While most Americans and the US foreign policy elite were focused on last week’s final presidential debate, a small office within the US Treasury Department, without fanfare, rewrote regulations governing key aspects of the Iranian sanctions.
New rules issued Oct. 22 by the Office of Foreign Assets Control (OFAC) — named the Iranian Transactions and Sanctions Regulations — implement sanctions contained in last year’s National Defense Authorization Act and Executive Order 13599, which required American institutions to freeze the assets of the Government of Iran, the Central Bank of Iran and all other Iranian financial institutions. However, in an unexpected move, the regulations now permit US companies to sell certain medicines and basic medical supplies to Iran without first seeking a license from OFAC.
It is clear that the Treasury Department did not want much publicity surrounding the release of the new regulations. Such a major change to US sanctions would normally warrant at least a press release; even mid-level narcotics traffickers usually merit a cursory statement by OFAC Director Adam Szubin when they are designated by the office and their assets in the US are frozen.
What is most curious about the radio silence that has greeted this abrupt change is that the humanitarian costs of sanctions, particularly reported medicine shortages in Iranian hospitals, have long been an area of concern for international organizations and media.
It is difficult to predict exactly what effect the new authorization will have on the humanitarian situation in Iran, but current trade data seems to indicate that US exports covered by a general license, which allow exporters to sell certain goods without notifying OFAC, do better than those which require a specific authorization. While it was recently reported that through August, US exports to Iran were up by almost a third, the rise was driven almost entirely by sales of agricultural commodities, which as of Oct. 12, 2011, are covered under a general license.
In fact, sales of medicine were down almost $12 million compared to last year. Now that medical exporters can ship under the same general license, it is not a stretch to think that more medicine from American companies will be able to reach Iranian patients.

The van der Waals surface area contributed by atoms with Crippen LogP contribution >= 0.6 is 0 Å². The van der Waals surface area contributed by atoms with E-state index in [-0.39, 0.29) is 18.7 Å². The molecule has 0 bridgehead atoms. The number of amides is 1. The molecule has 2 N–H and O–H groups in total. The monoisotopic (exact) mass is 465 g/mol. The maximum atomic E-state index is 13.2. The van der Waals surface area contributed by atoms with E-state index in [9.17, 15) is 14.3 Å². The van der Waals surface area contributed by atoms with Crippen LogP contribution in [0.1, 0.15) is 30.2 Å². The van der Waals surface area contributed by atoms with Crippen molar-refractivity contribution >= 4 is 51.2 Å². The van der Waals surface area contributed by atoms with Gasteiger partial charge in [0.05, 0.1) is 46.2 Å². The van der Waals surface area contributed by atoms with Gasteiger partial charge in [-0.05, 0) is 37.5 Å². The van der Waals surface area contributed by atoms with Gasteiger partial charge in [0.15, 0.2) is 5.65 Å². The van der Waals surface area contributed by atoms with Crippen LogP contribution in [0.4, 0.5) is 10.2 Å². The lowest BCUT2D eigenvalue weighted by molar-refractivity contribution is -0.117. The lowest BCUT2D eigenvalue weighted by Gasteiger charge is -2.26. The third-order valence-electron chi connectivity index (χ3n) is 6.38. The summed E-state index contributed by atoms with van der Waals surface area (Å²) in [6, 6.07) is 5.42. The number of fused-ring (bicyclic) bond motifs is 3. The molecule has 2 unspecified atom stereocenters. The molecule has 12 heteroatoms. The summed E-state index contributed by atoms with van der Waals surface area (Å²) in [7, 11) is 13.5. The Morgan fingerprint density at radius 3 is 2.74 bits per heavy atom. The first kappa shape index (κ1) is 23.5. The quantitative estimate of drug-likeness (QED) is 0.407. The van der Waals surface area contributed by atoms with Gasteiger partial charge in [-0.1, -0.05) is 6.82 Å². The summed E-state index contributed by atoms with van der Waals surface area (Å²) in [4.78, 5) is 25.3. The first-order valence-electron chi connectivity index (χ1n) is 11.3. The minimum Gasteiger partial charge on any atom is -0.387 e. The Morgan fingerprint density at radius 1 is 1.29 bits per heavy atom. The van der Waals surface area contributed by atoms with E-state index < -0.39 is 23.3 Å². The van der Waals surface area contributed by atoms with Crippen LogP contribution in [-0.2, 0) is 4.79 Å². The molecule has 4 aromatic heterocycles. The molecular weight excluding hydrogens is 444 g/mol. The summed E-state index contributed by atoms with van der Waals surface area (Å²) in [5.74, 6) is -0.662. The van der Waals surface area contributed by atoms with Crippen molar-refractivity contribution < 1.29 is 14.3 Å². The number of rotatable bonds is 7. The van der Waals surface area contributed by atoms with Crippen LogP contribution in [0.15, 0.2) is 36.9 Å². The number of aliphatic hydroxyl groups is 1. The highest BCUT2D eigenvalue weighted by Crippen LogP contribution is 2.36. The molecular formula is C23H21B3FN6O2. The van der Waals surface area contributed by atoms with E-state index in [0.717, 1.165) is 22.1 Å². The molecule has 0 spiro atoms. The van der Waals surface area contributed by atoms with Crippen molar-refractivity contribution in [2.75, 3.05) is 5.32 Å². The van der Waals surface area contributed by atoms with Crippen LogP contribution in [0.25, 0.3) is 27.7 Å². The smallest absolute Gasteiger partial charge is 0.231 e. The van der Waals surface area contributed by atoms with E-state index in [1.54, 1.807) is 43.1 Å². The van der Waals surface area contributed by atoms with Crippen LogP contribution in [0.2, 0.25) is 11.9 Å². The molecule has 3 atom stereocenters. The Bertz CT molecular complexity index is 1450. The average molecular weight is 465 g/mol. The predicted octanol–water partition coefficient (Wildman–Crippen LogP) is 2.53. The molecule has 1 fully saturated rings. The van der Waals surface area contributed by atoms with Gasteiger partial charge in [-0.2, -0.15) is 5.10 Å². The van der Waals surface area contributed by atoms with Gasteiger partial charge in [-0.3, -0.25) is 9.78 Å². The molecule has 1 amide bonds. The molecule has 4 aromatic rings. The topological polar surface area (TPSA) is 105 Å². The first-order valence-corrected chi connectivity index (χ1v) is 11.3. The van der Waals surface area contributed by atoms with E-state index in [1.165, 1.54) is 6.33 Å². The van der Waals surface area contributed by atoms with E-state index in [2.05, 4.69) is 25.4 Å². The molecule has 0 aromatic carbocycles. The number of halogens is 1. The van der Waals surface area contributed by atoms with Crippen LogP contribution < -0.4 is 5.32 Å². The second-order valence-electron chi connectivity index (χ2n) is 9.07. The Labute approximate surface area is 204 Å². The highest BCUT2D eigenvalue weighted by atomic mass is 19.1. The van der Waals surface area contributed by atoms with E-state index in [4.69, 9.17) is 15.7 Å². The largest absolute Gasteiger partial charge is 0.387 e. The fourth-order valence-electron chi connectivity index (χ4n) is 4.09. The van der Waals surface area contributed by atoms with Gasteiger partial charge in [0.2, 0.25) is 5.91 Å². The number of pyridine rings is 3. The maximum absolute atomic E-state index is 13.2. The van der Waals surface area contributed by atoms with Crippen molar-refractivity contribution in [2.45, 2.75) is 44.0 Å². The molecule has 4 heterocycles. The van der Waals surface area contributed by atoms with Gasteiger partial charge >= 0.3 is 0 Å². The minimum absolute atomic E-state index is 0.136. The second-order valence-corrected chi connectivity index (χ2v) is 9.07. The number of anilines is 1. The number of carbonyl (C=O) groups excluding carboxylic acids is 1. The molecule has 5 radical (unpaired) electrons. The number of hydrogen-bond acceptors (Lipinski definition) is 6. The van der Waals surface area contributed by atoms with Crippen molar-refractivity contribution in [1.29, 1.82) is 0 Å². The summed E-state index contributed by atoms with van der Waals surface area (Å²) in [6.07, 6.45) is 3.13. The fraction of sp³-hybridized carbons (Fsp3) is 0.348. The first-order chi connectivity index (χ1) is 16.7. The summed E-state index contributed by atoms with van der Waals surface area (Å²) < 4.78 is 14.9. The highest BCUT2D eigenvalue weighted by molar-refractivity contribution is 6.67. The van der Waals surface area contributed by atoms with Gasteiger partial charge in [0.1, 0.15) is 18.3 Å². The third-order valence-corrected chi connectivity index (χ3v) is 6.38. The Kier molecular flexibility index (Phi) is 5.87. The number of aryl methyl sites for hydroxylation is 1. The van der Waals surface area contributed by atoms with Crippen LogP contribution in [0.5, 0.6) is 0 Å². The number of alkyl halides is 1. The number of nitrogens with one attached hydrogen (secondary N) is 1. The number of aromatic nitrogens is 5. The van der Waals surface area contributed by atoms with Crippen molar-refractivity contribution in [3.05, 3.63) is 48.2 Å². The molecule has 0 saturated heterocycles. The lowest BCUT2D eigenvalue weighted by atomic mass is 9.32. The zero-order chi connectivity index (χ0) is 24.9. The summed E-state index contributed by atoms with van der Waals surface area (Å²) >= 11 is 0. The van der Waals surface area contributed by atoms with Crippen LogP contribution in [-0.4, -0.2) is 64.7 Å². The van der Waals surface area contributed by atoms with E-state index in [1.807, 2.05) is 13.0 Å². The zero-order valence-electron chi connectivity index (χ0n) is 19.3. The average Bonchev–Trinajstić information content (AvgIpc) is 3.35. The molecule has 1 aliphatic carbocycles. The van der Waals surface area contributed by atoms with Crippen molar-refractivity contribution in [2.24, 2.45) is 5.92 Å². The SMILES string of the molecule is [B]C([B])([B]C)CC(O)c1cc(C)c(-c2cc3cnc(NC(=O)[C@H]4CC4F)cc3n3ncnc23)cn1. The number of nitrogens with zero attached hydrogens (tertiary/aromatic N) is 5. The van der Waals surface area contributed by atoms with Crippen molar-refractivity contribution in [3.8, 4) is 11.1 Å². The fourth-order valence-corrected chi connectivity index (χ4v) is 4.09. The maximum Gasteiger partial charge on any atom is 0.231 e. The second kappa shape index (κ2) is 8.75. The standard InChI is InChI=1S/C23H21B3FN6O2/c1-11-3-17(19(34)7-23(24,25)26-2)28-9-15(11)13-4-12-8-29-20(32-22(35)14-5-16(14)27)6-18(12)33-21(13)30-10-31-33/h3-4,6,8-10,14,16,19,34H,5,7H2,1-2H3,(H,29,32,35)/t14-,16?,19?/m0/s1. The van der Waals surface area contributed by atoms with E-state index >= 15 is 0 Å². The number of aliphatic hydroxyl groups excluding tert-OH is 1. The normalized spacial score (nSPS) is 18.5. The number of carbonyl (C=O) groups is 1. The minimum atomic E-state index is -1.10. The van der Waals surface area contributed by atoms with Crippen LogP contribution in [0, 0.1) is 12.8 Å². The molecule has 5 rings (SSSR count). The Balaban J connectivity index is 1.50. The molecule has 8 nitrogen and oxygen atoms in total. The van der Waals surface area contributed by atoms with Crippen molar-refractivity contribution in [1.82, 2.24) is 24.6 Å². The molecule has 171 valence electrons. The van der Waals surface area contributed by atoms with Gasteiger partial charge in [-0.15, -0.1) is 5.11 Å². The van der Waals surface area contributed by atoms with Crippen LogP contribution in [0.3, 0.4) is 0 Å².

OFAC also included a new general license designed to facilitate payments and financing for licensed exports. Now US companies are allowed to accept a letter of credit issued by an Iranian financial institution not linked to weapons of mass destruction proliferation or terrorism, provided the letter is confirmed by a third-country financial institution. There are 20 such Iranian banks.
The new regulations are also surprising in that they are actually less restrictive than those of the European Union, known for its past concern over the sanctions’ humanitarian costs. Under new EU sanctions released earlier this month, all exports of humanitarian goods over €100,000 must first be authorized by the member state from which the goods are being shipped.
This is not to suggest that conducting any sort of trade with Iran will now be a cakewalk. One of the main problems for exporters is that foreign financial institutions are reluctant to process any transactions with Iran, even if authorized, for fear of running afoul of the complex web of US sanctions. Others simply do not want to worry about the reputational risk of dealing with Iran in any manner.
Additionally, a number of medicines and devices are excluded from the general license and still require a specific authorization to export. The list of authorized medical supplies contains only the most rudimentary products such as bandages, syringes and thermometers.
These steps could alleviate some of the more overt humanitarian issues that have resulted from international sanctions. However, in no way should they be interpreted as a loosening of sanctions in general. By removing the stories of Iranian children suffering due to medicinal shortages from the headlines, the administration may be hoping to strengthen the economic noose surrounding Iran and perhaps pave the way for more restrictive measures.
Samuel Cutler is a policy adviser at Ferrari & Associates, PC.
Erich Ferrari is the principal of Ferrari & Associates, PC, a Washington, DC boutique law firm specializing in US economic sanctions matters.
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